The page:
Work Song

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"[A] novel that best expresses the American spirit." ?The Chicago Tribune

?If America was a melting pot, Butte seemed to be its boiling point,? observes Morrie Morgan, the itinerant teacher and inveterate charmer who stole readers? hearts in The Whistling Season. A decade later, he steps off the train and into the copper mining capital of the world in its jittery 1919 heyday. While the riches of ?the Richest Hill on Earth? may elude him, once again a colorful cast of local ...

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2010 Trade paperback New. No dust jacket as issued. Tight binding with clean text. New. Is uncorrected proof. Glued binding. Paper over boards. With dust jacket. 275 p. ... Audience: General/trade. Morrie Morris, last seen in Doig's The Whistling Season, steps off the train in Butte, MT in time to witness the great copper wars. Read more Show Less

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Work Song

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"[A] novel that best expresses the American spirit." –The Chicago Tribune

“If America was a melting pot, Butte seemed to be its boiling point,” observes Morrie Morgan, the itinerant teacher and inveterate charmer who stole readers’ hearts in The Whistling Season. A decade later, he steps off the train and into the copper mining capital of the world in its jittery 1919 heyday. While the riches of “the Richest Hill on Earth” may elude him, once again a colorful cast of local characters seek him out. Before long, Morrie is caught up in the clash between the ironfisted Anaconda Mining Company, radical “outside agitators,” and the beleaguered miners. As tensions build aboveground and below, Morrie finds a unique way to give a voice to those who truly need one, and Ivan Doig proves yet again why he’s reigning king of Western fiction.

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Editorial Reviews

Publishers Weekly
Doig affectionately revisits Morris "Morrie" Morgan from the much-heralded The Whistling Season. Now, 10 years later, in 1919, Morrie lands in Butte, Mont., beholding the area's natural beauty that "made a person look twice." Scoring a job is a top priority, as is getting more face time with Grace Faraday, the alluring widow who runs the boardinghouse where he stays. Things, naturally, are complicated, as the fiendishly bookish Morrie is on the run from Chicago gangsters who feel they've been duped after he scored a windfall from a fixed sports wager. The local "shysters" at the duplicitous Anaconda Copper Mining Company, meanwhile, find Morrie's sudden interest in Butte highly suspicious as they try to bully Grace into selling her property. Morrie lands what might be an ideal job working at the public library with ex–cattle rancher Samuel Sandison, though our sturdy narrator must choose sides when the mining company ups the ante. Drama ebbs and flows as Morrie yields to the plight of union leader Jared Evans, and Morrie and Samuel come to terms with sins from their pasts. Charismatic dialogue and charming, homespun characterization make Doig's latest another surefire winner. (July)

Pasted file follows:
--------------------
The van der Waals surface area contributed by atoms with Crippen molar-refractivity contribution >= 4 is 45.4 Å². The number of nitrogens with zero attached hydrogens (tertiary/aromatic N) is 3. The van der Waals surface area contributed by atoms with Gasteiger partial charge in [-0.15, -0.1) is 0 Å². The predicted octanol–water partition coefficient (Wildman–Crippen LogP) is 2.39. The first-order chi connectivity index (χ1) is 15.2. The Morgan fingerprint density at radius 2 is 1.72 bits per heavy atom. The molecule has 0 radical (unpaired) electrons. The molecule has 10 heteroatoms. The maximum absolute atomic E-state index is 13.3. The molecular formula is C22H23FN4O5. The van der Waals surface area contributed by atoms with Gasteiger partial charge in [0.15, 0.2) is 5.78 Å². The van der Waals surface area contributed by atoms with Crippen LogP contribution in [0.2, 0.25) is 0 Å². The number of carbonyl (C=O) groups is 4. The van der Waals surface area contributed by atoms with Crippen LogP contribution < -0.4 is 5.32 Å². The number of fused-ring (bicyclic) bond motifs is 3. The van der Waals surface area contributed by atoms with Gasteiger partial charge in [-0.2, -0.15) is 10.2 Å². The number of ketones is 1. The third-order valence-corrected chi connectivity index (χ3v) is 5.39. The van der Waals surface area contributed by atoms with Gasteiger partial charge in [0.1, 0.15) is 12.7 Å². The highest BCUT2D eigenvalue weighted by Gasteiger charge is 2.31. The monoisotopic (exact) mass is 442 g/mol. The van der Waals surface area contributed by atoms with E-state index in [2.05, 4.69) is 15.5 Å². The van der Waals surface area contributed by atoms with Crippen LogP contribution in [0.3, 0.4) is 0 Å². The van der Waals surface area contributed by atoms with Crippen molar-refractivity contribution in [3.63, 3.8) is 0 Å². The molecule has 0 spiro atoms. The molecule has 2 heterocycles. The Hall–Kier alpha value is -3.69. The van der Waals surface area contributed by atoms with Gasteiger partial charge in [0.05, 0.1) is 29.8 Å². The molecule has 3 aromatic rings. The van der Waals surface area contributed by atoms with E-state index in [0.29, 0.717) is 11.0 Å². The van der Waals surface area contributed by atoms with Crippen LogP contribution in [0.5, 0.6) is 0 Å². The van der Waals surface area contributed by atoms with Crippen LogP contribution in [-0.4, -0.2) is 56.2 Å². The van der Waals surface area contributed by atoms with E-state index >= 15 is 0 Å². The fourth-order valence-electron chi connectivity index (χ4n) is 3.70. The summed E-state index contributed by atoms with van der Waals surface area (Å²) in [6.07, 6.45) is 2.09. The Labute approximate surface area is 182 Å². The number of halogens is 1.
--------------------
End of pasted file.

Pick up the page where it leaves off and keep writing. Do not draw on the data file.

Library Journal
Doig's eagerly awaited sequel to The Whistling Season (2006) begins ten years later in 1919, when Morrie Morgan gets off the train in Butte, MT, "the richest hill on earth," run by Anaconda Copper. He settles into a boardinghouse run by the widow Grace and is befriended by her other boarders, Griff and Hoop, two retired miners who tell Morrie what's going on in town. Scholarly Morrie finds his niche at the public library, the domain of a crusty retired rancher named Sandison, who comes with the territory because the entire library is his own magnificent book collection. Before long, Morrie discovers he's being shadowed by Anaconda's thugs for being a strike agitator, when, in fact, he tries not to take sides in the miners vs. Anaconda dispute. He can't stay neutral for long, however—his knowledge of bookkeeping provides the miners' union with a bargaining chip. His musical talent helps 200 tough, rock-hard miners, smuggled into the library basement after hours, compose a rousing strike song that will bolster their courage during coming hard times. VERDICT Doig delivers solid storytelling with a keen respect for the past and gives voice to his characters in a humorous and affectionate light. Recommend this to everyone you know; essential. [See Prepub Alert, LJ 3/1/10.]—Donna Bettencourt, Mesa Cty. P.L., Grand Junction, CO
Kirkus Reviews